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SAMUEL FEINGOLD AND SYLVIA FEINGOLD v. WIN-VENT (06/28/89)

filed: June 28, 1989.

SAMUEL FEINGOLD AND SYLVIA FEINGOLD, APPELLANTS,
v.
WIN-VENT, INC., AND CHARLES G. NOSKA COMPANY, INC., APPELLEES, V. YELLOW FREIGHT SYSTEMS, INC., APPELLEE



Appeal from the Order of July 7, 1988, in the Court of Common Pleas of Philadelphia County at No. 3970, September Term 1986.

COUNSEL

Allen L. Feingold, Philadelphia, for appellants.

Richard L. Strouse, Philadelphia, for Win-Vent, appellee.

Janet W. Mason, Philadelphia, for Yellow Freight, appellee.

Wieand, Melinson and Hoffman, JJ.

Author: Melinson

[ 386 Pa. Super. Page 128]

This is an appeal from the Order of the Court of Common Pleas of Philadelphia County granting the motion for judgment on the pleadings filed by Win-Vent, Inc., the appellee at bar. We affirm.

Samuel and Sylvia Feingold, the appellants at bar, entered into an agreement for the purchase from and installation of windows and frames by Charles Noska, who was acting as an agent for Win-Vent. The Feingolds claim that Yellow Freight delivered the windows in June or July of 1981 in a damaged condition. The Feingolds did not accept delivery of the windows. A repaired shipment of windows was delivered by Yellow Freight in September or October of 1981. Again, the Feingolds did not accept delivery of this shipment. The Feingolds filed a civil complaint for breach of contract against Noska and Win-Vent on September 22, 1986.*fn1

Subsequently, Win-Vent brought a motion for judgment on the pleadings, contending that there were no issues of material fact because the Statute of Limitations and the Statute of Frauds barred the Feingolds' claim. Judge Nicholas

[ 386 Pa. Super. Page 129]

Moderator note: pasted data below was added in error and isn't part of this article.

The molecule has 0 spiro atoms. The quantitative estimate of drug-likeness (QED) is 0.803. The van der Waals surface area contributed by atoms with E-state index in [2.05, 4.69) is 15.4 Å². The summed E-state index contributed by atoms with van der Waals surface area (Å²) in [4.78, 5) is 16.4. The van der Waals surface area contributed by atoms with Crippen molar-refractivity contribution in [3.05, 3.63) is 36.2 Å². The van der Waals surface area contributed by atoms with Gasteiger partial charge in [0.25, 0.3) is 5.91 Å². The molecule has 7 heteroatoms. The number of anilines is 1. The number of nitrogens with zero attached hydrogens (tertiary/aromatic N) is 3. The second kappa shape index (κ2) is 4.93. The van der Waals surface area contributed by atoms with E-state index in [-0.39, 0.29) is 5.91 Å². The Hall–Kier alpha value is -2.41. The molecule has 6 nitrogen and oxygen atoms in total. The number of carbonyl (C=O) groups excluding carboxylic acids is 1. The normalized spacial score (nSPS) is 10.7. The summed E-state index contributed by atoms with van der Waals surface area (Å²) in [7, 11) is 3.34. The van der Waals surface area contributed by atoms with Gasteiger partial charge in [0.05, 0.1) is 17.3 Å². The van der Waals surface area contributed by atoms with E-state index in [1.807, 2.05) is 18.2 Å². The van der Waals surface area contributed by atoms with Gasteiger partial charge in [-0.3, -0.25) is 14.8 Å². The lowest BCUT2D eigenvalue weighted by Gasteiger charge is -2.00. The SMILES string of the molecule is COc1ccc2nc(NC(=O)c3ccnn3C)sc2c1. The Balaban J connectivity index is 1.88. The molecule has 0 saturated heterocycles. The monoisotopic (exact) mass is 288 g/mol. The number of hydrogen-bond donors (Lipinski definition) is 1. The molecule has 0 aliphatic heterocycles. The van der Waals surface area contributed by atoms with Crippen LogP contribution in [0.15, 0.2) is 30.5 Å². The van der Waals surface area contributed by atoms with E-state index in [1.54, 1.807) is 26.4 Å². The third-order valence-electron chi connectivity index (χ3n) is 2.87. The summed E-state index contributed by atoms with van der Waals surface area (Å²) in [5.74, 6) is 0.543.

D'Alessandro agreed with Win-Vent that the Statute of Limitations had expired prior to the filing of the Feingolds' complaint; accordingly, on July 7, 1988, Judge D'Alessandro granted Win-Vent's motion for judgment on the pleadings. This appeal followed.

On appeal, the Feingolds set forth one issue for our review: whether the trial court erred when it dismissed the Feingolds' cause of action based upon the expiration of a four-year statute of limitations period. The Feingolds contend that a twelve-year statute of limitations period is applicable to this case because the windows at issue are not goods, as found by the trial court, but fixtures. Specifically, they contend that "the windows [sic] does not become a fixture only after it has been installed. A window becomes a fixture where there is an intent to install the window . . . . A window has no existence independent of its installation in a building or other structure." Brief for Appellant at 5.*fn2

In the alternative, the Feingolds claim that a six-year statute of limitations period should be applied here because this case involved a written contract. Finally, the Feingolds claim that even if the four-year limitations period is applicable, their claim was timely filed. Here, the Feingolds allege that false and misleading ...


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